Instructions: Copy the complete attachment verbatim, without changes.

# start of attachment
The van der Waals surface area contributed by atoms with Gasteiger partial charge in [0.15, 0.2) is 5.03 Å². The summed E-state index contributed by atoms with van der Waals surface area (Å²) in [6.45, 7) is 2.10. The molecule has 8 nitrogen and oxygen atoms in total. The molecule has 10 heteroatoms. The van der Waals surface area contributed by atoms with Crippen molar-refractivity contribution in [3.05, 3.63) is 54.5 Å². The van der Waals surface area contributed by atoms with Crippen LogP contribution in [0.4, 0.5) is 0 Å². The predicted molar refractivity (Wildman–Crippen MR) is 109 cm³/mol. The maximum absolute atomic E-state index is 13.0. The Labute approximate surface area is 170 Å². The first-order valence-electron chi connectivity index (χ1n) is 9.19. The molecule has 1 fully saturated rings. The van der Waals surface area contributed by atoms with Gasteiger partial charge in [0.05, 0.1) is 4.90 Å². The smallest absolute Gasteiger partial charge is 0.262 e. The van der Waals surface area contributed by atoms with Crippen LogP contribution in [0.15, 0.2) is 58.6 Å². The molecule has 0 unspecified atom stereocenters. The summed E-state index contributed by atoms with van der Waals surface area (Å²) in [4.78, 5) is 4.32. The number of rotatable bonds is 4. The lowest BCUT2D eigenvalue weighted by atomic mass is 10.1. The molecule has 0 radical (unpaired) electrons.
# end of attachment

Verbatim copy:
The van der Waals surface area contributed by atoms with Gasteiger partial charge in [0.15, 0.2) is 5.03 Å². The summed E-state index contributed by atoms with van der Waals surface area (Å²) in [6.45, 7) is 2.10. The molecule has 8 nitrogen and oxygen atoms in total. The molecule has 10 heteroatoms. The van der Waals surface area contributed by atoms with Crippen molar-refractivity contribution in [3.05, 3.63) is 54.5 Å². The van der Waals surface area contributed by atoms with Crippen LogP contribution in [0.4, 0.5) is 0 Å². The predicted molar refractivity (Wildman–Crippen MR) is 109 cm³/mol. The maximum absolute atomic E-state index is 13.0. The Labute approximate surface area is 170 Å². The first-order valence-electron chi connectivity index (χ1n) is 9.19. The molecule has 1 fully saturated rings. The van der Waals surface area contributed by atoms with Gasteiger partial charge in [0.05, 0.1) is 4.90 Å². The smallest absolute Gasteiger partial charge is 0.262 e. The van der Waals surface area contributed by atoms with Crippen LogP contribution in [0.15, 0.2) is 58.6 Å². The molecule has 0 unspecified atom stereocenters. The summed E-state index contributed by atoms with van der Waals surface area (Å²) in [4.78, 5) is 4.32. The number of rotatable bonds is 4. The lowest BCUT2D eigenvalue weighted by atomic mass is 10.1. The molecule has 0 radical (unpaired) electrons.